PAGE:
Three key trends of social media's impact on seasonal shopping.
Has your business started planning for the holidays yet? It may be months before the "official" Black Friday-start to the holiday shopping season, but that doesn't mean potential holiday shoppers are waiting. According to an eMarketer study, 47 percent of consumers will have already started their holiday shopping by the end of this month.
So what's the real impact of social on shopping? Let's look at a few key trends.
Shoppers Are Searchers, First and Foremost
Fifty-nine percent of shoppers this year will start their gift search at a search engine, so it's key to grab shoppers' attention at this stage in the game. Updates like Google Instant and Google Caffeine make it more important than ever to prioritize freshness in your SEO strategy. So, if you do nothing else, spend time optimizing your site for search, to make sure you drive the right buyers to your site. Some ideas? Ensure you have fresh, constantly-updated content on your product pages. Use Google Rich Snippets to surface content like customer reviews in search results. Look at how your customers describe your products, then test new keywords from there. And take advantage of all of the new features in Google Product Search. Spending time at the very beginning of the purchase cycle can pay off big.
Put Your Customers to Work
If you have customer reviews or Q&A capabilities on your site, now is the time to reach out to your customers and get them to contribute. For anyone who's made a purchase over the past year, e-mail them to write a review, share an experience, or answer a question (or all three). Again, this content helps increase search, and helps holiday shoppers make more confident decisions. Last year's Black Friday and Cyber Monday sales saw a boost over 2008 (11 percent and 5 percent respectively), and social media had already affected 28 percent of last year's shoppers' purchases as of December 4, 2009. A recent ChannelAdvisor study shows that customer reviews alone will influence 83 percent of all 2010 holiday shoppers.
Retailers can get manufacturers involved - get them to add expert content or answer customer questions on the retail site. Let your customers give shoppers all the information they need to buy the best gifts.
Get Customers to Invite You to Meet Their Friends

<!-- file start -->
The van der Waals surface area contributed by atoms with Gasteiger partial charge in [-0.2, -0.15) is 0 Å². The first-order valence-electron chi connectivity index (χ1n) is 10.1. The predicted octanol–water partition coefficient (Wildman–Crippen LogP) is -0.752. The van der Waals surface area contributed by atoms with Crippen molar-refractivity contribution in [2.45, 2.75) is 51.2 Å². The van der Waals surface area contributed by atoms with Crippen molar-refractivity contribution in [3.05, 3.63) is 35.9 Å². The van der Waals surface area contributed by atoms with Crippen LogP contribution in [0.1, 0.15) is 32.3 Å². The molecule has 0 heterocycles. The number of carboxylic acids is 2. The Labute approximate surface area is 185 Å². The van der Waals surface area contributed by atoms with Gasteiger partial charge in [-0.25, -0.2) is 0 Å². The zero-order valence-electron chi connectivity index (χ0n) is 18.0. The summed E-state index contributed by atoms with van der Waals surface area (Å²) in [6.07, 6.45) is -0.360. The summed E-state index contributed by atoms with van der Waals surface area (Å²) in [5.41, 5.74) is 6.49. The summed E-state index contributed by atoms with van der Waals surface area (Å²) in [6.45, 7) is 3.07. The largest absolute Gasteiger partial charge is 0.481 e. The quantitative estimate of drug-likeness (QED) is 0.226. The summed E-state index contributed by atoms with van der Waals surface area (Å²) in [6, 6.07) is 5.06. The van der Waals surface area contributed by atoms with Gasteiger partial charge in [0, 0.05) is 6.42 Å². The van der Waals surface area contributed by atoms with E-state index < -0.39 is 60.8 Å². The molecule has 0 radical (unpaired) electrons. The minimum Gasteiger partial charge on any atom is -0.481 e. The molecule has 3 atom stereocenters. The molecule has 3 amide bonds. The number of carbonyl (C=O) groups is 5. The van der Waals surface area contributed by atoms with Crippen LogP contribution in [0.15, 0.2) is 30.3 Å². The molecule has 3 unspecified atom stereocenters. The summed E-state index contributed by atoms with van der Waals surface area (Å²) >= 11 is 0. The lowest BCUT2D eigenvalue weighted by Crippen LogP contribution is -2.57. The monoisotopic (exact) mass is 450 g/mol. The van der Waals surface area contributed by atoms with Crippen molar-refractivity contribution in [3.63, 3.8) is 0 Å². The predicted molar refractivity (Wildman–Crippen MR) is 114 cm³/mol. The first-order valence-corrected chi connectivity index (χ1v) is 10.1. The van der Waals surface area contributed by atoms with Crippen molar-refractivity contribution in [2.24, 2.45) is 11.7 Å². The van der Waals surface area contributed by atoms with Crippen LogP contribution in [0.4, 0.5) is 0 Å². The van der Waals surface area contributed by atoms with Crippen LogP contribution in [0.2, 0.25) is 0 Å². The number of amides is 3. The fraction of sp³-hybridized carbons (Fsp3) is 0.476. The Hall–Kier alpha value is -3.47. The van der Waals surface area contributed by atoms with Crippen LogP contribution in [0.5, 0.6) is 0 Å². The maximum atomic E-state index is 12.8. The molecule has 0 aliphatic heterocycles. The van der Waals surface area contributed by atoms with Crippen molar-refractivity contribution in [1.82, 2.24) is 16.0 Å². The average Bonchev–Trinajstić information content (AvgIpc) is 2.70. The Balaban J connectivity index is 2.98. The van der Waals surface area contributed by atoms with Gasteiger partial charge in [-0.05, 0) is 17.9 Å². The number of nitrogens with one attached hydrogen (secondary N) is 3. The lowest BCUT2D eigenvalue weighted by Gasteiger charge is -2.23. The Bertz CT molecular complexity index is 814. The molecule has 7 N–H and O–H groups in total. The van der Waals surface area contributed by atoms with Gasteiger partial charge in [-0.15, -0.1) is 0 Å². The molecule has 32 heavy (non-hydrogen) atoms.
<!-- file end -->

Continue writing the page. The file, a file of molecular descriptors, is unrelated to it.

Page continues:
According to eMarketer, 27 percent of holiday shoppers last year (and likely even more this year) used social networks like Facebook and Twitter to look for clues as to gifts friends and family might like. Once customers review products, make it easy for them to share their input on their own social networks. Yelp does a good job of this, letting Yelpers connect directly with Facebook. Retailers and manufacturers can get on this, too, to help friends figure out what to buy.
We've seen that men and women interact differently with businesses on social networks, so consider this when planning your holiday social network strategy. Fifty-two percent of men say they want "to show others I like or support this brand" as one of their main reasons for connecting with a brand on Facebook or Twitter, compared to 34 percent of women. Focus on getting those male customers to connect with your brand now - position it as a way to "drop hints" about where their friends and family should go to find great gifts for them.
Women, on the other hand, name "to receive discounts and promotions" as their primary reason for becoming a fan of a brand. Women indicate this reason more often than males on both Facebook (30 percent vs. 18 percent) and Twitter (34 percent vs. 23 percent). Give your female customers what they want by using your brand presence on social networks to promote holiday deals - especially on super-deal days like Black Friday and Cyber Monday.
Shopping continues to change, and I think this year will be the year that social media plays big here. Do what you can now to make sure search and social media do everything they can to help you prosper this season.
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Sam Decker is founder and CEO of Mass Relevance, the leading enterprise social curation company. He speaks and consults on digital growth strategy, based on years of experience in technology and social markets. He has written two books on word-of-mouth marketing and is an award-winning blogger (www.deckermarketing.com). As former chief marketing officer of Bazaarvoice, the market leader in hosted social commerce applications that drive sales, Sam worked to help brands present the right user-generated content at the right time in the purchase path, bringing real value to the consumer and the business. Prior to Bazaarvoice he drove Dell's customer segmentation, their customer-centricity strategy, and led Dell's consumer website, building Dell.com into the largest consumer e-commerce site at $3.5 billion in annual sales.
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